I’m so lucky to have graduated with incredible friends, a strong degree, and an overall positive experience during my four years in Maine. Although I worked about 15 hours a week in the athletic training room, studied late into the night in the library, and took ample time to hang out with others, there will always be a couple slight regrets after graduating. Here are 4 of mine:
- Take the time to meet with Professors – there are very few people who wouldn’t include this, even if those who went a couple times per week. The most rewarding relationships in college are with those who teach and help you grow, so go visit them! Whether it was a less than stellar grade, a brainstorm session for a group project, or the opportunity to receive life advice, it’s always worth it.
- Join a group your friends aren’t part of – I met a few of my closest friends through my on-campus job; however, afterwards I didn’t make much of an effort to explore other groups. At every college there are a plethora of organizations or clubs to join that might just define your college career.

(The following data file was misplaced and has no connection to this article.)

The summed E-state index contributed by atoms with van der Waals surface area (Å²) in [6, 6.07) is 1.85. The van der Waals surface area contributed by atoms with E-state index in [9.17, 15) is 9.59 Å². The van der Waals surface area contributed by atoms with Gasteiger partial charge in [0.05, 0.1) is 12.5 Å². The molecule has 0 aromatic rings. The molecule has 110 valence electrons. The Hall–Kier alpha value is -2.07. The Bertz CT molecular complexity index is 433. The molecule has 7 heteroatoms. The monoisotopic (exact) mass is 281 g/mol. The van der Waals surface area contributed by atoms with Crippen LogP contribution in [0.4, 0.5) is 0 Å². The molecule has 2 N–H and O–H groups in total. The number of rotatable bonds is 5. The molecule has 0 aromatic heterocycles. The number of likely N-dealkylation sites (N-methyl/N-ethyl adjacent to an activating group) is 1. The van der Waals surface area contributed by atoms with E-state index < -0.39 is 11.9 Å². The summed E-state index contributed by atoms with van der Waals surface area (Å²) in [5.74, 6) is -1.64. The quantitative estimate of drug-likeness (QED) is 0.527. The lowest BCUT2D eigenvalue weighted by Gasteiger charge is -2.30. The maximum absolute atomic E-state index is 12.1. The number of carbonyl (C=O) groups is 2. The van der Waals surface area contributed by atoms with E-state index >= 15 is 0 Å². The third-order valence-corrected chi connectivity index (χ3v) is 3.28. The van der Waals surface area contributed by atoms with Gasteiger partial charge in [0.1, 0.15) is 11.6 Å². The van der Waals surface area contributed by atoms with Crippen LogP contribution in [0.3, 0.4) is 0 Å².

- Study something you LOVE – I’ve said this many times, but this is one of my biggest regrets. I studied economics, with a concentration in natural resources (and to my disbelief I actually use it now). If I studied English or History, I believe I would’ve tried harder, been more passionate about my work, and met with my professors (see #1). There’s usefulness in a degree, but interest is really the driver of success.
- Make the most of ‘Down Time’ – Since college is one of the last stages of life without a set schedule, I tended to nap or just do nothing with my free time if I didn’t have an obligation. Much like #2, it’s important to explore all of the opportunities that the school creates. When else will a famous author be speaking with free admission in an auditorium a 3 minute walk away? Never…And when will all of your friends be in the same town, or possibly even the same building? Not after graduating! Take the time while the opportunity is there.